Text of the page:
I just read of a woman who was arrested for celebrating too loudly at her daughter’s graduation. When her girl crossed the stage and received her diploma, the mother apparently did a lot of whooping and hollering! The stone-faced authorities—later heavily criticized—maintained that the crowd had been warned against excessive celebration. Therefore they thought it appropriate to have this woman handcuffed and led away at this moment of family triumph. Does this sound a bit like the Pharisees at the triumphal entry of Jesus? The crowds, shouting lots of hosannas and hallelujahs, were in a frenzy as Jesus rode into Jerusalem. But the grumpy Pharisees demanded that Jesus calm them down and cut the noise. Jesus answered these melancholy men with a wonderful rebuke: if the crowds were quieted, “the stones will cry out" (Luke 19:40). Heartfelt joy is hard to suppress! I have participated in scores of high school and college graduation exercises, and it is common for family members to go a little overboard when their graduate crosses the stage. They are proud! In some cases, this is the first family member to graduate, a historic moment. Sometimes they are acutely aware of the great cost and effort that was necessary for this achievement, facts that make their expressions of joy just that more exuberant. This week’s lesson sketches a citywide celebration of joyous praise and worship. There is no video or audio available, of course, so we will need to imagine the prophesied joy to get the full impact.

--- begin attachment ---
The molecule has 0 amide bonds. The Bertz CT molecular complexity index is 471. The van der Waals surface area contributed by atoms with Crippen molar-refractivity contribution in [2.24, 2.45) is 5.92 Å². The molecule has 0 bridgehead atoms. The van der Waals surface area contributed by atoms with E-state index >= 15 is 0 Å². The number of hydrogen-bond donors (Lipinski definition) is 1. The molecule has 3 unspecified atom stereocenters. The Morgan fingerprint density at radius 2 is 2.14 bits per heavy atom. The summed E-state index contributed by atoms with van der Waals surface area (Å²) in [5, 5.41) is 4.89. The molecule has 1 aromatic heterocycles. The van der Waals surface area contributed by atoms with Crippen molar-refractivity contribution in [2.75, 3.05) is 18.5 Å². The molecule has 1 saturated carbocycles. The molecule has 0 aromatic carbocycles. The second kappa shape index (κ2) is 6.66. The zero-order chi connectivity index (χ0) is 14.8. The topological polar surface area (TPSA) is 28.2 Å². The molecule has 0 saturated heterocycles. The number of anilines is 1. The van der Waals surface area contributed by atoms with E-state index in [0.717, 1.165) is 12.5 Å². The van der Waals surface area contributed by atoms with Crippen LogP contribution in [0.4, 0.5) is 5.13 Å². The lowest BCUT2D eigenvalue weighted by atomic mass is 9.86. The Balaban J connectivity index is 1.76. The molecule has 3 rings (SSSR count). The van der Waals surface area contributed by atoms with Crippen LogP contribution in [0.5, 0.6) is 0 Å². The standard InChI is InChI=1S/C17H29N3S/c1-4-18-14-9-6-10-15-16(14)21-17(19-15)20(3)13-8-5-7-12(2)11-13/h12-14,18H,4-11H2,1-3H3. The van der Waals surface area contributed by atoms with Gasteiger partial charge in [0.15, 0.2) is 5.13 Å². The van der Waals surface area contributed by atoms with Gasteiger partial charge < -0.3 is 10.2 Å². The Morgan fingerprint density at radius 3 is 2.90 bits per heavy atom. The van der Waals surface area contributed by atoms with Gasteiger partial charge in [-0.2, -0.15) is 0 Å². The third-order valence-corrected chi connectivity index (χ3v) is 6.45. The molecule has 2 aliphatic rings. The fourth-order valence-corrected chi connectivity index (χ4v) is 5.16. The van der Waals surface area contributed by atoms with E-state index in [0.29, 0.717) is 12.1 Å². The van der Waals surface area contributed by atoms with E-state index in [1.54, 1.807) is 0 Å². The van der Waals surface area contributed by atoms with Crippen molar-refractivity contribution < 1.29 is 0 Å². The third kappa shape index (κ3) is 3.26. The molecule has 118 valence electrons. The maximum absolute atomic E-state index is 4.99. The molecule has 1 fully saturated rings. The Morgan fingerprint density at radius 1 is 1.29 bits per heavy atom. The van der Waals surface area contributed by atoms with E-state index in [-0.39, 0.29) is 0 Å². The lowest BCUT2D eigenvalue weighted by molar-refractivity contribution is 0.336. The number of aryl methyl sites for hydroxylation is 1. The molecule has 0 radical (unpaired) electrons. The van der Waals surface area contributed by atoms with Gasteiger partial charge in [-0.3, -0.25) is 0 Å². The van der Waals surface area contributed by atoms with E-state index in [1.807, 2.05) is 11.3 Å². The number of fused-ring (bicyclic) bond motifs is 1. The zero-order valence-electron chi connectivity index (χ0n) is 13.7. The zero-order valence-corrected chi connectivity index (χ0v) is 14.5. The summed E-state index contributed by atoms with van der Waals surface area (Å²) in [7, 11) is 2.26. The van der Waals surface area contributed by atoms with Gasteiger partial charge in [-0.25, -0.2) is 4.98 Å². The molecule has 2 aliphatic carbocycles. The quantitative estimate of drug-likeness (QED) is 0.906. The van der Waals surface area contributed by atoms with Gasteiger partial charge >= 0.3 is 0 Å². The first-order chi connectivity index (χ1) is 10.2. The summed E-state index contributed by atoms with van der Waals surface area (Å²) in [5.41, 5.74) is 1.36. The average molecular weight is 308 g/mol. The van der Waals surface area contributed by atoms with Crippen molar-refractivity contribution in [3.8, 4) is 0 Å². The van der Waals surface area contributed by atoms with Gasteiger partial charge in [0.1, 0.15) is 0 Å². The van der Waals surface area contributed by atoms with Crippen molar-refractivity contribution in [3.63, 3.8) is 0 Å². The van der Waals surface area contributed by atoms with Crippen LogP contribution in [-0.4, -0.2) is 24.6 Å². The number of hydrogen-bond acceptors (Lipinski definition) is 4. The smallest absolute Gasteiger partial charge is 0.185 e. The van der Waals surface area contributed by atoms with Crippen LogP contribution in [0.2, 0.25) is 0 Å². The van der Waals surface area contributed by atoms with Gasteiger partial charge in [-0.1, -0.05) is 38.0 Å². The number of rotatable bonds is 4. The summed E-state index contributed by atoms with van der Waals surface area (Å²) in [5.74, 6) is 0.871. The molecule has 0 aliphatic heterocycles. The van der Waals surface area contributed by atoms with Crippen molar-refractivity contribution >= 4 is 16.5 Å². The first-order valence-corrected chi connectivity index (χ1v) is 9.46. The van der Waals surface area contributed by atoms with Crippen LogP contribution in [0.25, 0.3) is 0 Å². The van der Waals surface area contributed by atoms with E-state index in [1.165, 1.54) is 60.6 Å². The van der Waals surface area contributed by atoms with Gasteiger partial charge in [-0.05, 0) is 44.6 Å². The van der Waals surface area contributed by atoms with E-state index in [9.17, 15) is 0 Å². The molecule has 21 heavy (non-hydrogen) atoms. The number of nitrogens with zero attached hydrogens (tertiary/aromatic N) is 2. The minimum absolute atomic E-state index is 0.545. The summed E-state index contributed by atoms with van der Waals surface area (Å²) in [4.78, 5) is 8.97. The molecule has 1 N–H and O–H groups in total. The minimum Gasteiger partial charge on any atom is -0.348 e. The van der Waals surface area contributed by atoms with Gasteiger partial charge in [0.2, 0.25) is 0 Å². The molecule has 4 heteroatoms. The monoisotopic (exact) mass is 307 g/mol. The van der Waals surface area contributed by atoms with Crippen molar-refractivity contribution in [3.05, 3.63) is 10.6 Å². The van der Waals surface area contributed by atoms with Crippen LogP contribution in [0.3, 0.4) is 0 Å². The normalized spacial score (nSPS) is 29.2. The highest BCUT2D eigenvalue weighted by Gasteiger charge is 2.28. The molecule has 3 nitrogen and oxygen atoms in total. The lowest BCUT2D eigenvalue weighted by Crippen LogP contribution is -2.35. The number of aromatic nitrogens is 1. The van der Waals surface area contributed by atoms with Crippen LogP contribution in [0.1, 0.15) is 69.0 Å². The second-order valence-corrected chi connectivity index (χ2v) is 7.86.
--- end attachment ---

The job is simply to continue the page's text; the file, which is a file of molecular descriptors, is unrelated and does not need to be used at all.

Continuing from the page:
We recall from last week’s lesson that Jeremiah was detained at a courtyard prison connected with King Zedekiah’s palace as the Babylonians besieged Jerusalem. The prophet’s situation and the reason for it still hold. Jeremiah’s imprisonment seems to have been as much about taking him out of the public square as about any treason-able offense. The besieged city was on edge, and the king did not want that prophet exacerbating the morale problems. Jeremiah had been serving as a prophetic voice in Jerusalem for some 40 years at the time of today’s lesson (587 BC), so he was a well-known figure in the city. Although he was never popular because of his dire warnings and harsh condemnations, his longevity attests to some degree of acceptance by the people (compare Jeremiah 26:16). He was not easily silenced.